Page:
The Ayllu System of the Potato Park, Cusco, Peru



  • United Nations University Institute of Advanced Studies


  • 03/05/2010

  • REGION :

  • South America


  • Peru (Cusco)


  • Since pre-Hispanic times, a co-evolutionary relationship built around management of biocultural resources with the mountain environment in Cusco Valley, Peru, has produced the “ayllu” mindset. The main objective of “ayllu” is the attainment of well-being or Sumaq Qausay; defined as a positive relationship between humans and their social and natural environments. To this end, great focus is given to achieving equilibrium between one’s natural and social surroundings and to maintaining reciprocity between all “beings”; including the Earth. This practice has proven pivotal to maintaining high biodiversity and has been described by scholars as the product of “common-field agriculture” (Godoy, 1991). Attesting to this, the majority of subsistence and agricultural activities in the valley are based on diversifying uses and the priorities and values of the communities. This community focus can best be seen in the several economic collectives that have been established with the objective of conserving and sustainably using biological resources; examples include utilizing such tools as Local Biocultural Databases and audiovisual recordings that store traditional Andean biocultural knowledge, seed repatriation and conservation, and providing benefits for the often marginalised women of the Andes. This revitalization of traditional Andean systems is promoting a reciprocal relationship between the people of the Potato Park and their environment, enhancing the sustainable use of biodiversity, local livelihoods/human well-being and the ecological integrity of a landscape that is the product of a relationship millennia in the making.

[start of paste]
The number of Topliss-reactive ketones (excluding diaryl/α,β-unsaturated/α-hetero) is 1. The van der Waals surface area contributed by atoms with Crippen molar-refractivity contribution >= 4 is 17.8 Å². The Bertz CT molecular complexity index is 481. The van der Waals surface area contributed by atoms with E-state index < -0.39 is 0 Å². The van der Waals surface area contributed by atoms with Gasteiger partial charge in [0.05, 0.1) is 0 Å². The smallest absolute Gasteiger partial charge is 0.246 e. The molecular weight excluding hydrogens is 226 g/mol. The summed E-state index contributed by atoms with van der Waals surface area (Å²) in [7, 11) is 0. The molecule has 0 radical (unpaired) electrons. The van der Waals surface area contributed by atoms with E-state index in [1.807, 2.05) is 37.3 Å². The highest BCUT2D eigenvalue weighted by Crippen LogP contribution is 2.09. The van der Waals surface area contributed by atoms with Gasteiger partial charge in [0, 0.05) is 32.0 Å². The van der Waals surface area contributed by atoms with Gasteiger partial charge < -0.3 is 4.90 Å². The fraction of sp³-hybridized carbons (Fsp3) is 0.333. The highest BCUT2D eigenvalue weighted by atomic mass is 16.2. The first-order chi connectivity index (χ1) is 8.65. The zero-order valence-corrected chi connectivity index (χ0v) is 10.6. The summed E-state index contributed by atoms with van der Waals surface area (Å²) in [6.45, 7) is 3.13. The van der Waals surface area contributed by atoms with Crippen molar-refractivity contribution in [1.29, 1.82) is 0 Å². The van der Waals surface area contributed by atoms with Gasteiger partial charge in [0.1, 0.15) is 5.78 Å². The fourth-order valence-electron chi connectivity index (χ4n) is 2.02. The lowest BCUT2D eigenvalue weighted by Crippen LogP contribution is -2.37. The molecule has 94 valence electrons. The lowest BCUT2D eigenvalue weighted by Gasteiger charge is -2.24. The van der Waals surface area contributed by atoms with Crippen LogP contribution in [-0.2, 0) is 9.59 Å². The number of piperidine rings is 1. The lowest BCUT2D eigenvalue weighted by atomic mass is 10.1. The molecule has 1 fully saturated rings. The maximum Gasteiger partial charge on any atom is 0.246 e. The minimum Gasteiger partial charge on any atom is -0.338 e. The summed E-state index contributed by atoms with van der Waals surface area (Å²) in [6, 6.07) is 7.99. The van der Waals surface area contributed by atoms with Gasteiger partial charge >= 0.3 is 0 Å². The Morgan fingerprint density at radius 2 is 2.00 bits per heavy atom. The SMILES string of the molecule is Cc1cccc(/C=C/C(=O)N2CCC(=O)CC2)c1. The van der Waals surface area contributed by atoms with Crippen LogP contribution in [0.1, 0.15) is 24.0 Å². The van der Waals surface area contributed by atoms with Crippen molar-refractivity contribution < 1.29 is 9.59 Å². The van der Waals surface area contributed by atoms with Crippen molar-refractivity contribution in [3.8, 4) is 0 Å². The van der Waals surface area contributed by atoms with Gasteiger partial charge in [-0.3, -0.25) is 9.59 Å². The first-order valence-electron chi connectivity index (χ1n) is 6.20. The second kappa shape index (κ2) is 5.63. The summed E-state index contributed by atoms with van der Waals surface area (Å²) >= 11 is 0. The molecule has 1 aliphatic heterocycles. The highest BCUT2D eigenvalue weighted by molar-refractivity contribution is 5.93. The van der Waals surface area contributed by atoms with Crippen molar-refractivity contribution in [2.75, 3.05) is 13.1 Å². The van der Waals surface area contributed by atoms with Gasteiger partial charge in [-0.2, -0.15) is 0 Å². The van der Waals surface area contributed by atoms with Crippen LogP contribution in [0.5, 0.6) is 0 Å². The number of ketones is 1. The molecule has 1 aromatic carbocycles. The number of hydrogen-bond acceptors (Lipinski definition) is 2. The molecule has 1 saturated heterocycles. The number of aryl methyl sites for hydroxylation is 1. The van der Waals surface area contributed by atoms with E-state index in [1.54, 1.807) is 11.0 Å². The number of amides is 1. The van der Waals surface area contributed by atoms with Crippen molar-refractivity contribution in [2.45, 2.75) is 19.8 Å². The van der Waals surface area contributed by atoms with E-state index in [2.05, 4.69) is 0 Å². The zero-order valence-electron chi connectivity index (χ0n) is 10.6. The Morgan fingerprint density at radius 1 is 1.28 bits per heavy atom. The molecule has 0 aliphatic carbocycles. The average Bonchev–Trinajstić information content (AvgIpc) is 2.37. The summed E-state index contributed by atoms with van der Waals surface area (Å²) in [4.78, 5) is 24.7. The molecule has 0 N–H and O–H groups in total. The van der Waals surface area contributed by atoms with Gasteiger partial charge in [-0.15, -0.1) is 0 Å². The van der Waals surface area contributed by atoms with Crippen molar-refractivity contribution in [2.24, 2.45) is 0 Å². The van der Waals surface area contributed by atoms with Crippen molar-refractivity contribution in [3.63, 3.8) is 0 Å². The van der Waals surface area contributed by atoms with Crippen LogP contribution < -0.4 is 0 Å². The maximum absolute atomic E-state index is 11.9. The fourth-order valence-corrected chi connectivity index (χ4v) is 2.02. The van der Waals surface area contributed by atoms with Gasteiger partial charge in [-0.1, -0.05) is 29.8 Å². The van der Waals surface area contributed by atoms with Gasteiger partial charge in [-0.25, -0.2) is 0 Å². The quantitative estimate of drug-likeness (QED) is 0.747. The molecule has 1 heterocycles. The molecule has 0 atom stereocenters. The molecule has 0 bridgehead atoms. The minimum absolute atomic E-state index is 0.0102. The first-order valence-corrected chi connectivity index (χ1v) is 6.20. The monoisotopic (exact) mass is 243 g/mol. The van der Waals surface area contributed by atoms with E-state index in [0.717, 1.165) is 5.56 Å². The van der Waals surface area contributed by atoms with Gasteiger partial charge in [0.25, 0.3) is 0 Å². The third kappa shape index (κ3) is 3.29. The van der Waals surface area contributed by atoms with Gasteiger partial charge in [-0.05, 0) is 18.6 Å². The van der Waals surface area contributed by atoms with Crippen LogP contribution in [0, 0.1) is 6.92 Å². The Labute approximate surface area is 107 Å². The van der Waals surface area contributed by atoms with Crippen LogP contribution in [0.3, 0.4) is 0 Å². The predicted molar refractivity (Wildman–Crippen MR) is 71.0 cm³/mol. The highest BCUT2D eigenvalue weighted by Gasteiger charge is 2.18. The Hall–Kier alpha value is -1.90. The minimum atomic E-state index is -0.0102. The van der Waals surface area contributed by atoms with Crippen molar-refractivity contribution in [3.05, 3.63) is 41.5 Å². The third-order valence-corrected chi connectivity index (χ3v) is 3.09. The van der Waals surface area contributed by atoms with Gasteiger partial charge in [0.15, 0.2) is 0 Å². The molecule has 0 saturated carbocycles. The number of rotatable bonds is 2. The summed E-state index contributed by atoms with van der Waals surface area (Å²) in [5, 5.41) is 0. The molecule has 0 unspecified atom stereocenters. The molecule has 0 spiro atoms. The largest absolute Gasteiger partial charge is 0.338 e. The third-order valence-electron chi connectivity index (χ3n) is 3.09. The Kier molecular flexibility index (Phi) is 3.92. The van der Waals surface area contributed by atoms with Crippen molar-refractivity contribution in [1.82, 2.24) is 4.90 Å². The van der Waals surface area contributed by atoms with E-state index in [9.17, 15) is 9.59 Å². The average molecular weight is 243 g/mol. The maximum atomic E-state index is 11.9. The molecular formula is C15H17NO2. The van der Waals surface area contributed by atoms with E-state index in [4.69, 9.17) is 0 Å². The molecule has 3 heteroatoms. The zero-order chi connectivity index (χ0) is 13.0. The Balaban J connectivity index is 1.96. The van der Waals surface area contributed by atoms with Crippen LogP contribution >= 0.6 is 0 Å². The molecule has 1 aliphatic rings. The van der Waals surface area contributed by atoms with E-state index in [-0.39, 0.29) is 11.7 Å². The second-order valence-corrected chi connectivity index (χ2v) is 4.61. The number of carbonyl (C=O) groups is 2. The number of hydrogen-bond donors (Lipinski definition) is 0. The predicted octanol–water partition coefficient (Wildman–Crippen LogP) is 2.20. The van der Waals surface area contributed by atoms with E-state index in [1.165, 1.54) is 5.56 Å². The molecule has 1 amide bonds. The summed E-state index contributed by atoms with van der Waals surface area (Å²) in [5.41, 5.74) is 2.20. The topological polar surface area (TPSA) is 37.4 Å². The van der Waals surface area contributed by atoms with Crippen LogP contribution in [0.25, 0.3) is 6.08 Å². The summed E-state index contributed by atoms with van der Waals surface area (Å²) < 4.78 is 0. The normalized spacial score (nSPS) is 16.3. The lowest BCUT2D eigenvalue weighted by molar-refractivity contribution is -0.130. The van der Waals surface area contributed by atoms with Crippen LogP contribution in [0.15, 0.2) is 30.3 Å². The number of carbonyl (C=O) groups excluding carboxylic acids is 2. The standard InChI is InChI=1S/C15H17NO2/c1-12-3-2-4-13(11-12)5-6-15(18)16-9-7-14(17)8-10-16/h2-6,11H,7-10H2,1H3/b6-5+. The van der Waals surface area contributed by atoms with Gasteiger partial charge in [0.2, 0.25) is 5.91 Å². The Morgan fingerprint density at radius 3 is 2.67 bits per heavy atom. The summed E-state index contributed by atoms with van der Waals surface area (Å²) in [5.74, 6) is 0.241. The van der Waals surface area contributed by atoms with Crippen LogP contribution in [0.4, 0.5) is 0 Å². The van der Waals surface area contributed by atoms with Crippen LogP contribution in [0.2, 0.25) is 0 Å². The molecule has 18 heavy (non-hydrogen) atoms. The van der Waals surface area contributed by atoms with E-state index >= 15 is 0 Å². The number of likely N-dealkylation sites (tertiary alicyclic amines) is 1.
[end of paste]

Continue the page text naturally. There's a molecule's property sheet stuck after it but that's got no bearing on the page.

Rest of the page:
• bio-cultural resources, common-field agriculture, Peru


  • Mr. Alejandro Argumedo is Director of the Association ANDES, a Cusco-based indigenous people’s non-governmental organization working to protect and develop Andean biological and cultural diversity and the rights of indigenous peoples of Peru. He is also the international coordinator of the Indigenous People’s Biodiversity Network (IPBN), and Senior Research Officer for Peru of the ‘Sustaining Local Food Systems, Agricultural Biodiversity and Livelihoods’ Programme of the International Institute for Environment and Development for England. Mr. Bernard Yun Loong Wong works as a consultant for the Satoyama Initiative at the United Nations University Institute of Advanced Studies. He specialises in forest ecosystem studies, where he combines ecology and history in demonstrating the contributions of past human activities to the establishment of old growth natural forests in Japan. His other interests include the philosophical and cultural aspects of traditional landscape formation, and historical interactions between people and the land.

  • LINK:

  • Homepage of the Potato Park
    Homepage of the (NGO) Association ANDES


The Potato Park is a unique model of holistic conservation of the Andean traditional landscape with a focus on conservation of agrobiodiversity (Argumedo, 2008). The Park is located in a known microcenter of origin and diversity of potatoes, one of the world’s major food crops, which has been nurtured for centuries by the deeply rooted local food systems of Quechua peoples. The Potato Park initiative seeks to conserve the landscape and nurture the diversity of native crops, particularly of the potato, and their habitat, as well as enhance the interrelations between native crops and the physical, biotic, cultural environment, and to use such interactions to create multiple livelihood options for local people.

For more details, plaease refer to the link below.